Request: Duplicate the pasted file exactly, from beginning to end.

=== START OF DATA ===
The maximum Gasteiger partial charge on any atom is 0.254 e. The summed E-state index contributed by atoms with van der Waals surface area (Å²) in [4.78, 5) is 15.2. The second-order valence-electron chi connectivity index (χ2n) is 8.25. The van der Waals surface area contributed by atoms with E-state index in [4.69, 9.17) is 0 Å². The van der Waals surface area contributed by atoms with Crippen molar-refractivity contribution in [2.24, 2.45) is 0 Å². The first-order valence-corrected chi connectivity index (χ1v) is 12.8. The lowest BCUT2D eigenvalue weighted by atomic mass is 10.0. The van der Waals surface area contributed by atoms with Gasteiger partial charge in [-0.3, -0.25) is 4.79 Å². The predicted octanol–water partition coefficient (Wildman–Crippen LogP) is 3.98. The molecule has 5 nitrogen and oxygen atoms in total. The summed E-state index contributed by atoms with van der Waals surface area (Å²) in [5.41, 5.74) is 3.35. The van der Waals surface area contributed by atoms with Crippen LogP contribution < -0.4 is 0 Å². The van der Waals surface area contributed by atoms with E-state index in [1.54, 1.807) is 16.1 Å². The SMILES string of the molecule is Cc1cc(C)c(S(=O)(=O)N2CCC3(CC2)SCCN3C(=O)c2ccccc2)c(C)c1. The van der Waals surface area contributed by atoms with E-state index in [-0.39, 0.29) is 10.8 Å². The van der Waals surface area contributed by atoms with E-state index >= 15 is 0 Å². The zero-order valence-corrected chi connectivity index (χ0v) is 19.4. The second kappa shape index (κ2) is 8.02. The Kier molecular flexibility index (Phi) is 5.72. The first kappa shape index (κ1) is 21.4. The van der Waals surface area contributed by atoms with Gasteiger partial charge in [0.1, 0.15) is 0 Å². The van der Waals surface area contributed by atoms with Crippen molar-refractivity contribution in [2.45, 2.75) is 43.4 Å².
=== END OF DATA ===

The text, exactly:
The maximum Gasteiger partial charge on any atom is 0.254 e. The summed E-state index contributed by atoms with van der Waals surface area (Å²) in [4.78, 5) is 15.2. The second-order valence-electron chi connectivity index (χ2n) is 8.25. The van der Waals surface area contributed by atoms with E-state index in [4.69, 9.17) is 0 Å². The van der Waals surface area contributed by atoms with Crippen molar-refractivity contribution in [2.24, 2.45) is 0 Å². The first-order valence-corrected chi connectivity index (χ1v) is 12.8. The lowest BCUT2D eigenvalue weighted by atomic mass is 10.0. The van der Waals surface area contributed by atoms with Gasteiger partial charge in [-0.3, -0.25) is 4.79 Å². The predicted octanol–water partition coefficient (Wildman–Crippen LogP) is 3.98. The molecule has 5 nitrogen and oxygen atoms in total. The summed E-state index contributed by atoms with van der Waals surface area (Å²) in [5.41, 5.74) is 3.35. The van der Waals surface area contributed by atoms with Crippen LogP contribution < -0.4 is 0 Å². The van der Waals surface area contributed by atoms with E-state index in [1.54, 1.807) is 16.1 Å². The SMILES string of the molecule is Cc1cc(C)c(S(=O)(=O)N2CCC3(CC2)SCCN3C(=O)c2ccccc2)c(C)c1. The van der Waals surface area contributed by atoms with E-state index in [-0.39, 0.29) is 10.8 Å². The van der Waals surface area contributed by atoms with E-state index >= 15 is 0 Å². The zero-order valence-corrected chi connectivity index (χ0v) is 19.4. The second kappa shape index (κ2) is 8.02. The Kier molecular flexibility index (Phi) is 5.72. The first kappa shape index (κ1) is 21.4. The van der Waals surface area contributed by atoms with Gasteiger partial charge in [0.1, 0.15) is 0 Å². The van der Waals surface area contributed by atoms with Crippen molar-refractivity contribution in [2.45, 2.75) is 43.4 Å².